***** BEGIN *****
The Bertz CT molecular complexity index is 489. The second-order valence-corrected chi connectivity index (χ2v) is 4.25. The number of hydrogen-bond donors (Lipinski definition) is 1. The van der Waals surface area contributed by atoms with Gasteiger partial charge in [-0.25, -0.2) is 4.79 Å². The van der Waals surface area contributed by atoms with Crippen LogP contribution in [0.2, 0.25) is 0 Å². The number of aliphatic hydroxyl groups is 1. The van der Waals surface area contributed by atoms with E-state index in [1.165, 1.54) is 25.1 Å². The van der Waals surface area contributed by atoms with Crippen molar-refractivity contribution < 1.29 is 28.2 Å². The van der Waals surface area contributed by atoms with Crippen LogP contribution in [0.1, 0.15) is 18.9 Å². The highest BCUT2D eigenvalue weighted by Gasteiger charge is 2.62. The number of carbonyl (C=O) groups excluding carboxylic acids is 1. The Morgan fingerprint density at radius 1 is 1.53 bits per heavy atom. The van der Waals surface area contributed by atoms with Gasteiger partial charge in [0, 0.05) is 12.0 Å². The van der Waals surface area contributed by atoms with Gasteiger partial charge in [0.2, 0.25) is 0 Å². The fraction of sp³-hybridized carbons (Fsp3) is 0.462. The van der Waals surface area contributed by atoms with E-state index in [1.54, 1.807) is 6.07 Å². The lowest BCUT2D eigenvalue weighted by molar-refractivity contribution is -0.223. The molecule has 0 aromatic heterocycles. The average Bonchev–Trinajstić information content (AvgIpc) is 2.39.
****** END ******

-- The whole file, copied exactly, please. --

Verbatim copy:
The Bertz CT molecular complexity index is 489. The second-order valence-corrected chi connectivity index (χ2v) is 4.25. The number of hydrogen-bond donors (Lipinski definition) is 1. The van der Waals surface area contributed by atoms with Gasteiger partial charge in [-0.25, -0.2) is 4.79 Å². The van der Waals surface area contributed by atoms with Crippen LogP contribution in [0.2, 0.25) is 0 Å². The number of aliphatic hydroxyl groups is 1. The van der Waals surface area contributed by atoms with E-state index in [1.165, 1.54) is 25.1 Å². The van der Waals surface area contributed by atoms with Crippen molar-refractivity contribution < 1.29 is 28.2 Å². The van der Waals surface area contributed by atoms with Crippen LogP contribution in [0.1, 0.15) is 18.9 Å². The highest BCUT2D eigenvalue weighted by Gasteiger charge is 2.62. The number of carbonyl (C=O) groups excluding carboxylic acids is 1. The Morgan fingerprint density at radius 1 is 1.53 bits per heavy atom. The van der Waals surface area contributed by atoms with Gasteiger partial charge in [0, 0.05) is 12.0 Å². The van der Waals surface area contributed by atoms with Gasteiger partial charge in [0.2, 0.25) is 0 Å². The fraction of sp³-hybridized carbons (Fsp3) is 0.462. The van der Waals surface area contributed by atoms with E-state index in [1.54, 1.807) is 6.07 Å². The lowest BCUT2D eigenvalue weighted by molar-refractivity contribution is -0.223. The molecule has 0 aromatic heterocycles. The average Bonchev–Trinajstić information content (AvgIpc) is 2.39.